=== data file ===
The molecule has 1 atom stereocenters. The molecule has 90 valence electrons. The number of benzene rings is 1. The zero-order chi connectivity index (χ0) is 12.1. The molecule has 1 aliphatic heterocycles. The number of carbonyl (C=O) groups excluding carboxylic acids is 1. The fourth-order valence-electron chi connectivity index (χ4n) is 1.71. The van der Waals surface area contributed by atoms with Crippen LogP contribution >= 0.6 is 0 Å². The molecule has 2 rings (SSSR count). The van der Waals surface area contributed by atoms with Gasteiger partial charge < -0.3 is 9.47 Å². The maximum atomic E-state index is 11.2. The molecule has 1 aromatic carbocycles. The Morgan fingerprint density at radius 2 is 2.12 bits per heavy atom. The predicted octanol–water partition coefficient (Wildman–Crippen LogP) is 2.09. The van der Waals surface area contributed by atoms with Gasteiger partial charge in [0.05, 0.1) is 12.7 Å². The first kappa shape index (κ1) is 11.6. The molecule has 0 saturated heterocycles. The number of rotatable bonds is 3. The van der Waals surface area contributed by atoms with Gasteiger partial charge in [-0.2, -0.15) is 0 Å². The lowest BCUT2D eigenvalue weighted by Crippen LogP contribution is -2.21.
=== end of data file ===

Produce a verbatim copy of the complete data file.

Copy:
The molecule has 1 atom stereocenters. The molecule has 90 valence electrons. The number of benzene rings is 1. The zero-order chi connectivity index (χ0) is 12.1. The molecule has 1 aliphatic heterocycles. The number of carbonyl (C=O) groups excluding carboxylic acids is 1. The fourth-order valence-electron chi connectivity index (χ4n) is 1.71. The van der Waals surface area contributed by atoms with Crippen LogP contribution >= 0.6 is 0 Å². The molecule has 2 rings (SSSR count). The van der Waals surface area contributed by atoms with Gasteiger partial charge < -0.3 is 9.47 Å². The maximum atomic E-state index is 11.2. The molecule has 1 aromatic carbocycles. The Morgan fingerprint density at radius 2 is 2.12 bits per heavy atom. The predicted octanol–water partition coefficient (Wildman–Crippen LogP) is 2.09. The van der Waals surface area contributed by atoms with Gasteiger partial charge in [0.05, 0.1) is 12.7 Å². The first kappa shape index (κ1) is 11.6. The molecule has 0 saturated heterocycles. The number of rotatable bonds is 3. The van der Waals surface area contributed by atoms with Gasteiger partial charge in [-0.2, -0.15) is 0 Å². The lowest BCUT2D eigenvalue weighted by Crippen LogP contribution is -2.21.